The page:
From the editor and writers of Bright Lights Film Journal
Action! Interviews with Directors from Classical Hollywood to Contemporary Iran
(Anthem Art and Culture), by Gary Morris (Editor), Bert Cardullo (Introduction), Jonathan Rosenbaum (Foreword). London and New York: Anthem Press, 2009.
"I dare anyone to squeeze between two covers a more varied, useful and flat out entertaining sampling of the personalities that make the seventh art the liveliest."
David Hudson,
Fulci's Gates of Hell
"They Ate His Genitals!"
A Sampling of European Sex and Horror Films
These seminal sleazefests — and a couple of arty classics — will make you twist and shout
It wasn't long ago that the idea of seeing a Lucio Fulci film outside its natural habitat of the urban grindhouse or the obscure home video would have been too ridiculous to believe. But recently goremeisters and mondo artistes like Fulci, Mario Bava, Umberto Lenzi, Jess Franco, and Dario Argento have become almost respectable, lovingly feted in pristine-print retrospectives and samplings at the American Cinematheque in Los Angeles and — heaven forefend — New York's Museum of Modern Art.
There's something a little disorienting about seeing legendary sleaze like Gates of Hell or Cannibal Ferox in the plush confines of a quiet screening room, particularly if you've experienced them with a rowdy 42nd street audience of street people and terminally pissed-off 16-year-olds. But maybe it's a sign that the culture is growing up and acknowledging some of the dark impulses that drive such gross creations. Usually considered the exclusive province of sexually frustrated, hormonally confused teenage boys, these films in fact have an equal lure for camp followers, who'll find the inept acting, narrative entropy, and bad dubbing irresistible. Of course, anybody interested in experiencing a personal vision that hasn't been filtered through the kind of committees and focus groups that regularly drain most commercial movies of any life will find something reassuring here.
InfernoSan Francisco’s Yerba Buena Center joined the trash-in-a-plush-venue parade in the summer of 1999 with a revival of some of the most notorious works from these masters of sleaze. Dario Argento kicked it off with Inferno (1980), an alleged sequel to his masterful Suspiria. Like most auteurs toiling in the backwaters, Argento makes movies that are mostly incomprehensible, and the idea of a sequel must have defeated him entirely because there's no clear connection between Suspiria and Inferno beyond atmospherics. But like his confreres in this series, Argento redeems the mindlessness of his plot with a series of startling images. Set in an old New York mansion from which three witches supposedly rule the world, Inferno fascinates with scenes like a brutal close-up attack of a butcher by scores of hungry rats, and a mesmerizing sequence of underwater horror complete with furniture and the grasping hands of the dead. (It’s generally agreed that the legendary Mario Bava actually directed the latter sequence, probably the film’s best.)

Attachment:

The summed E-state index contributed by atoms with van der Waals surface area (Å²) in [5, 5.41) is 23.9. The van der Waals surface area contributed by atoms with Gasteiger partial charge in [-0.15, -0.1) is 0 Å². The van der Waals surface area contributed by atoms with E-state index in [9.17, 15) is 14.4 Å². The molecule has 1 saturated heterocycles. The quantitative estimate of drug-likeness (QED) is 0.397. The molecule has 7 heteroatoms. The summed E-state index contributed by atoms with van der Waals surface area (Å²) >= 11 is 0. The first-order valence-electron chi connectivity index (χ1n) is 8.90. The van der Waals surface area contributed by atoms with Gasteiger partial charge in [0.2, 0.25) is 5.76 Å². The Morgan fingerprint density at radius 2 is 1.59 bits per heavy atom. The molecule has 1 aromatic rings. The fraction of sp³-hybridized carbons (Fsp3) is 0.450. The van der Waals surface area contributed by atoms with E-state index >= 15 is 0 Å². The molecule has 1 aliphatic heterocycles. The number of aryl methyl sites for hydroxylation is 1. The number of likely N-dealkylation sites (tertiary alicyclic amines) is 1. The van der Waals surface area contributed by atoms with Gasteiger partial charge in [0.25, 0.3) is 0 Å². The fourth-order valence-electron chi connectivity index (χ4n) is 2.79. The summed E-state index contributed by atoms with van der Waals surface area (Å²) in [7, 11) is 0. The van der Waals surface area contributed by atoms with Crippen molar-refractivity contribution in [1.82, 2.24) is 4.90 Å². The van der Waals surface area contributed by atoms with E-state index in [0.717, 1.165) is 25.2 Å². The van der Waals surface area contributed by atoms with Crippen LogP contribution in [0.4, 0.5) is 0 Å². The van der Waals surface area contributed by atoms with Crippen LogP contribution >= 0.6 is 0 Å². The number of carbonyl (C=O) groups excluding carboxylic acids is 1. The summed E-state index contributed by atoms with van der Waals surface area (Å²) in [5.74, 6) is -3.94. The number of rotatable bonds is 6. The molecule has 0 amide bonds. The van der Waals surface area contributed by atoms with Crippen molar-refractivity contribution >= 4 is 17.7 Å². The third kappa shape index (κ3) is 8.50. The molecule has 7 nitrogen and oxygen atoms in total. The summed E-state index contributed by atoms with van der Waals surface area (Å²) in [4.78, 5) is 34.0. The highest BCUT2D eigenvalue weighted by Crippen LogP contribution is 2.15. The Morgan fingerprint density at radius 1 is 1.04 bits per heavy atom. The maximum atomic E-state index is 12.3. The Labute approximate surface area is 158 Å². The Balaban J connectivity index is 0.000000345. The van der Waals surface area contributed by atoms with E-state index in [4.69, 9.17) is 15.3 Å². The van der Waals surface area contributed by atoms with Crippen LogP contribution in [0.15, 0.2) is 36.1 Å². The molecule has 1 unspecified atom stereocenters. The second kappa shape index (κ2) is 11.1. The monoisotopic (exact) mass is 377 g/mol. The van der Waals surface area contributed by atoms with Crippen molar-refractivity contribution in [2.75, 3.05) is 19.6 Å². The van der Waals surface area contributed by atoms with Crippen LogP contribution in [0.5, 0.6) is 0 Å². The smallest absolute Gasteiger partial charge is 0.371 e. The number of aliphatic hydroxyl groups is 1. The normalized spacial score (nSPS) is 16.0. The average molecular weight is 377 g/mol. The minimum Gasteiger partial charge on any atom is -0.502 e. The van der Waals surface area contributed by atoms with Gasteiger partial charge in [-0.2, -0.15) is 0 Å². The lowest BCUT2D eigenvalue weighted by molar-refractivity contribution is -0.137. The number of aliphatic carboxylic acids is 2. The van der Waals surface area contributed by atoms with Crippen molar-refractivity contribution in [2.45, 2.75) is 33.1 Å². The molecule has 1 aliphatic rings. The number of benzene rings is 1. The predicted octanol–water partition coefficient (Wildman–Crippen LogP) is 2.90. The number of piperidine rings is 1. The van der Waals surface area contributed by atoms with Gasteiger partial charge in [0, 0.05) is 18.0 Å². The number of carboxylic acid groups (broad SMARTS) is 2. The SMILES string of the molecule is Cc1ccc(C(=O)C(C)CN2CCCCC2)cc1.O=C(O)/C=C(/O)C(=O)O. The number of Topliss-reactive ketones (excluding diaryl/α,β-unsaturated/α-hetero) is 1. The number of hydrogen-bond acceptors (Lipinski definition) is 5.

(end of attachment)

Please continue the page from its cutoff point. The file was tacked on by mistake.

Jess Franco has his defenders and even a few web pages devoted to him, but it will take more than a little masochism to experience the dubious pleasures of the next item in the series: Succubus (1967). This film, which in its day was considered the pinnacle of low-budget "European" depravity, opens promisingly, with a convincingly raw s&m performance piece by "Lorna" for a group of jaded moderns. But endless dream sequences, pompous references to Kafka and Hegel, and a lethal air of lassitude kill the drama before it starts, and unlike Argento, Franco lacks the visual chops to transcend the foolishness. Two unintentionally funny sequences include an LSD party that screams 1967 and a group of mannequins on a clumsy rampage; for the latter, you can practically see the crew's hands pushing these blank-faced dolls across the floor. On the same bill is Nikos Nikoladis's Singapore Sling (1990), a pretentious but good-looking patchwork of film noir, softcore sex, and a "We've Always Lived in the Castle" psycho-heroine and her murderous mother.
Legendary gorefests Gates of Hell (1980) and Cannibal Ferox (1981), both distributed by the well-named Medusa Distribuzione, trawl the depths of the genre in their EC comics-inspired imagery. Fulci has said in interviews that in Gates of Hell, he was less interested in a coherent plot than a "succession of images" — these include an ultra-realistic electric drill through a man's head, a maggot windstorm, and an endless stream of bloody guts that pour out of his hapless heroine's mouth. Set in "Dunwich," a town invented by the gore film's patron saint H. P. Lovecraft, Gates of Hell eclipses even Argento in its rejection of the narrative and unabashed wallowing in sheer mindless grue. One of the most powerful scenes in this grim classic is when a newspaper reporter attempts to free a woman trapped in a coffin by splitting it open with an axe, apparently oblivious of the fact that his actions are just as likely to split open the woman. (That’s of course the point in this typically misogynist sleazefest).